10 Years With A phone

I’ve just listened to a documentary on how Voice Over was 10 years old on the iPhone and it got me thinking of my journey using a phone in general.

I must have been about 17 or so when i realised that you could get phones that could talk however no-one seemed to know where i could get a phone with the Talks software on it. We called in to the RNIB shop in Belfast and they recommended that i go to the Vodafone shop as they knew exactly what the Talks software was and they knew who to send it to to get it put on to a phone. I finally got my first phone when i was 18.

My first phone was a lovely little Nokia E51. I loved that phone and literally used it until it no longer functioned. Even sending a text was so cool. The fact that i could have a phone that talked to me was just amazing. I went from the E51 to an E65 to a C6 phone which had a touch screen and a qwerty keyboard and not the T9 keyboard that was on previous phones.

I had heard about the iPhone by this stage as the people who were making Talks weren’t making it as much any more and the operating system wasn’t supporting Talks. People were suggesting that i should get an iPhone as it had Voice over built in to the phone, but the thought of this scared me a little. After seeing my friends’ iPad, which also had voice over and a blue tooth keyboard, i began to wonder if an iPhone could be compatible with a blue tooth keyboard. It was after buying my first iPad that i decided to go for the phone but i was still reluctant to get one.

I got my first iPhone in 2013 and even something as simple as making a phone call was a real challenge for me. When i found out that you could get a blue tooth keyboard for the phone, that was me hooked and i haven’t looked back since. Whilst i can use the touch screen, it is very slow and cumbersome for me at least.

I am still using an iPhone today and i can’t believe how back in the early days of Voice over that it was considered merely as an afterthought. Now though, voice over and accessibility in general is very much integrated in to the iPhone and other Apple products as standard. In fact most phones now come with accessibility features installed. Sometimes it can feel as if voice over isn’t that important, particularly when an app isn’t accessible, but overall, the fact that you can just buy an iPhone and it will speak to you is brilliant. I hope accessibility is just as important in another 10 years’ time as it is now.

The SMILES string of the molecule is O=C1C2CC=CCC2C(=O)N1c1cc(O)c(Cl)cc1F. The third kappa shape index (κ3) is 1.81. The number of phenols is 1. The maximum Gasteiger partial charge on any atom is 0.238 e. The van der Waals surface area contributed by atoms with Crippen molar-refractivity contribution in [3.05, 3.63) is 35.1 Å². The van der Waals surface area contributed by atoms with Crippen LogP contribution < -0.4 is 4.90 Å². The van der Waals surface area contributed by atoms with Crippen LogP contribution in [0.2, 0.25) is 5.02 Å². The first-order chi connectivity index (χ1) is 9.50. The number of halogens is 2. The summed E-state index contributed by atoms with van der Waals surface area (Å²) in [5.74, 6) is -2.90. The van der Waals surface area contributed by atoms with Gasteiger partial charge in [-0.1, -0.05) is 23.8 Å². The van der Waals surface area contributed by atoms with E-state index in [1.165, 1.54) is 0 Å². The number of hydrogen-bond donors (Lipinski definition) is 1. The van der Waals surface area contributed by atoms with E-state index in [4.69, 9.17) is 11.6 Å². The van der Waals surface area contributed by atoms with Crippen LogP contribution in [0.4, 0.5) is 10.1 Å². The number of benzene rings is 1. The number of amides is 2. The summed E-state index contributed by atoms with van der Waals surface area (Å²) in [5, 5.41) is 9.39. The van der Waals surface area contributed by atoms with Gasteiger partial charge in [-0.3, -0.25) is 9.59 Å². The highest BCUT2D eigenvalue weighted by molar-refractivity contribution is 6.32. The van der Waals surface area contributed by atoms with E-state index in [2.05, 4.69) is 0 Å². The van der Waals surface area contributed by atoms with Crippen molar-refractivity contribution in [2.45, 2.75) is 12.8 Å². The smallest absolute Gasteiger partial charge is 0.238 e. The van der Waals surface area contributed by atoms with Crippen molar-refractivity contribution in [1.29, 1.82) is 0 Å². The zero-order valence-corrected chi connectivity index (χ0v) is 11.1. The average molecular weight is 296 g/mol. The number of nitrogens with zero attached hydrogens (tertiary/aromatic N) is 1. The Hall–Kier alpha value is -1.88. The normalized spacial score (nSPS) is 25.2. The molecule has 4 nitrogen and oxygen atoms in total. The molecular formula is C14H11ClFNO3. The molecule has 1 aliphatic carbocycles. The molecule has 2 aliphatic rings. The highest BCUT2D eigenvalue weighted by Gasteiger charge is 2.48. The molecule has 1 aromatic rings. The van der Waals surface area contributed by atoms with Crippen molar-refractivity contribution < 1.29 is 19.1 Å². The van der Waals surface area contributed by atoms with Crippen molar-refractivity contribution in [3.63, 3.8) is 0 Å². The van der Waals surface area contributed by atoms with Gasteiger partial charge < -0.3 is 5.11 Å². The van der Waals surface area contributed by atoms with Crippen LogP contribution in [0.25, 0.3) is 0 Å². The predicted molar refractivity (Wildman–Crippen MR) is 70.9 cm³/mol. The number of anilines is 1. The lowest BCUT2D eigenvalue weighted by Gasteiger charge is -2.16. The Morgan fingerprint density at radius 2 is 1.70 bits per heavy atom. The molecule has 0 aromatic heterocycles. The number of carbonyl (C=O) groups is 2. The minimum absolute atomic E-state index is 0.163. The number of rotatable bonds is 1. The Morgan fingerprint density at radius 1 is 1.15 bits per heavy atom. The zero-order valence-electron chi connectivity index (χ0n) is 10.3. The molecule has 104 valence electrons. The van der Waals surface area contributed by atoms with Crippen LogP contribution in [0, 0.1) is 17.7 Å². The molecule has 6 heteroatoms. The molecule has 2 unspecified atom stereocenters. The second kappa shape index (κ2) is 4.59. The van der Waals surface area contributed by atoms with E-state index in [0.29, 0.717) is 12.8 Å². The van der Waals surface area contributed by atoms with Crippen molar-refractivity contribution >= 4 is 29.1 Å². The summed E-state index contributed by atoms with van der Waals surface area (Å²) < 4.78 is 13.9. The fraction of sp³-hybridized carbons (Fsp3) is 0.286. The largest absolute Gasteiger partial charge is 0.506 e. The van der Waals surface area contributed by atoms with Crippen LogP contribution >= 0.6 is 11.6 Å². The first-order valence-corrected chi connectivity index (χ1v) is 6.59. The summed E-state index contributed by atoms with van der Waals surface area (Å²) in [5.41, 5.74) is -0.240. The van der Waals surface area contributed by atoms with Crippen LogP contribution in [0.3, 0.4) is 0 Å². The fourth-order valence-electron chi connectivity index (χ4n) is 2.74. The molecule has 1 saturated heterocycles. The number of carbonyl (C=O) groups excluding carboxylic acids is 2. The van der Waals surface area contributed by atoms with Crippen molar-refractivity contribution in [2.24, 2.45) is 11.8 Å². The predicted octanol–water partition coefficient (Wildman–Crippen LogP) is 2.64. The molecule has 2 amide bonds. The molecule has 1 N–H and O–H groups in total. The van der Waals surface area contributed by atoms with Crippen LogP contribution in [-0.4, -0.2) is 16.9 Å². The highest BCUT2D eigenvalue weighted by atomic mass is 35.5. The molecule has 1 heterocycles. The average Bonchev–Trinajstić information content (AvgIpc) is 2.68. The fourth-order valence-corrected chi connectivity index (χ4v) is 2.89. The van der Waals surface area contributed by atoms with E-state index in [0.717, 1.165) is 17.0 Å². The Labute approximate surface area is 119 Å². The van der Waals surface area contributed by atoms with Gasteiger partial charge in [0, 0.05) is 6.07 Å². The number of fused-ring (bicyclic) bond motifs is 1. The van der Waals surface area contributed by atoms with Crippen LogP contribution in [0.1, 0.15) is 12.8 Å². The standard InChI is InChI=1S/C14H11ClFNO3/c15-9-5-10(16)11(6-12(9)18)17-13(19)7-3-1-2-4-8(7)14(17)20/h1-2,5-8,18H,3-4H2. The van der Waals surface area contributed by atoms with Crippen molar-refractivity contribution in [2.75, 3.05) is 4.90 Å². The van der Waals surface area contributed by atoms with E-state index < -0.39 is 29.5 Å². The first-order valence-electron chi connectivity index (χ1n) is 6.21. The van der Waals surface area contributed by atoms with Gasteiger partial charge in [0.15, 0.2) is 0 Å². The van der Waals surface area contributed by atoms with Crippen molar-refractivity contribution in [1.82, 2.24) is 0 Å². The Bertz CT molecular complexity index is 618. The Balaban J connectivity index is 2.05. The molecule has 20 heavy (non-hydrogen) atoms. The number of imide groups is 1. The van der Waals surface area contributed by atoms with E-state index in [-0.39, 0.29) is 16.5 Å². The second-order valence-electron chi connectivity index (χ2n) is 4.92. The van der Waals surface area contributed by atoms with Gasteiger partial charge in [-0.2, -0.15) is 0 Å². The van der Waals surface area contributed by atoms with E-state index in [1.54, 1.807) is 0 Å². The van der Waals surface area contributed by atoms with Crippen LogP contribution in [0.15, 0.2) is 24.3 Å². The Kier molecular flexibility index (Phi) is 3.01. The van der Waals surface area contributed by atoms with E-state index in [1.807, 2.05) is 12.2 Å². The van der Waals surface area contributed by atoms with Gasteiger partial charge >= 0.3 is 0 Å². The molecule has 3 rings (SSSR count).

The documentary which made me want to write this entry can be found


Training With Disabled Go

Today, i took part in a training day with a company called

Disabled go

Which is an accessibility checker so that disabled people can look up particular venues to see how accessible they are. Disabled go works with counscels who pay to be a part of Disabled go. There are 4 counscels who are signed up here in Northern Ireland, but they want to get it rolled out to more counscel areas in the future. The counscels which have it already are Ards and North Down, Antrim and Newtownabbey, Armagh, Banbridge and Craigavan and Belfast city counscel. Once the counscel has signed up to the scheme, they will request for places to be surveyed.

There are two types of access guide that Disabled go provide. One is called a “detailed access guide” or a DAG for short. This would be a venue such as a restaurant or hotel where you are likely to spend a considderable ammount of time in. The other type of guide is called a “key access review” or a KAR for short. This would be a venue like a bank, where you aren’t likely to spend as much time in but still need to know if it is accessible or not. Unlike other companies, Disabled go does not make recommendations for venues to be accessible, rather they will provide guideance if it is a detailed access guide, for example, but it is mainly so that disabled people can make their own choices as to whether they will use a particular venue or not. For example if there is a step in to the venue, the website will list the fact that there is a step to get in to the building, but on’t recommend for it to be changed.

The day started with a visit to City hall, where we met the rest of the participants and the facilatators from disabled go. First of all, they presented a presentation all about the history of Disabled go and why it was developed. It was developed in 2000, after a wheelchair user found himself unable to access many venues after becoming disabled. The presentation then went on to explain what the difference between a detailed access guide and a key access review was. Not only had the presentation been emailed to me beforehand, but there were also brialle copies and print copies available. The questions we would ask venues were also available in braille. I was very impressed with this.

The information that is collected is very thorough. It goes in to details such as what the outside access is like, are there steps, how many steps, is there a ramp, is it portable, the angle of the ramp etc. It even asks what type of door there is and how wide it is. Once inside, it goes in to yet more detail such as did the staff receive disability equality training, is there an accessible toilet, is there a hearing loop, are there seats available and many more questions besides. Whilst on the subject of accessible toilets, someone in the group pointed out that if you’re visually impaired, you aren’t necessarily going to want to feel around to find everything in the accessible toilet and that things aren’t where you would think in every one. I pointed out a device called a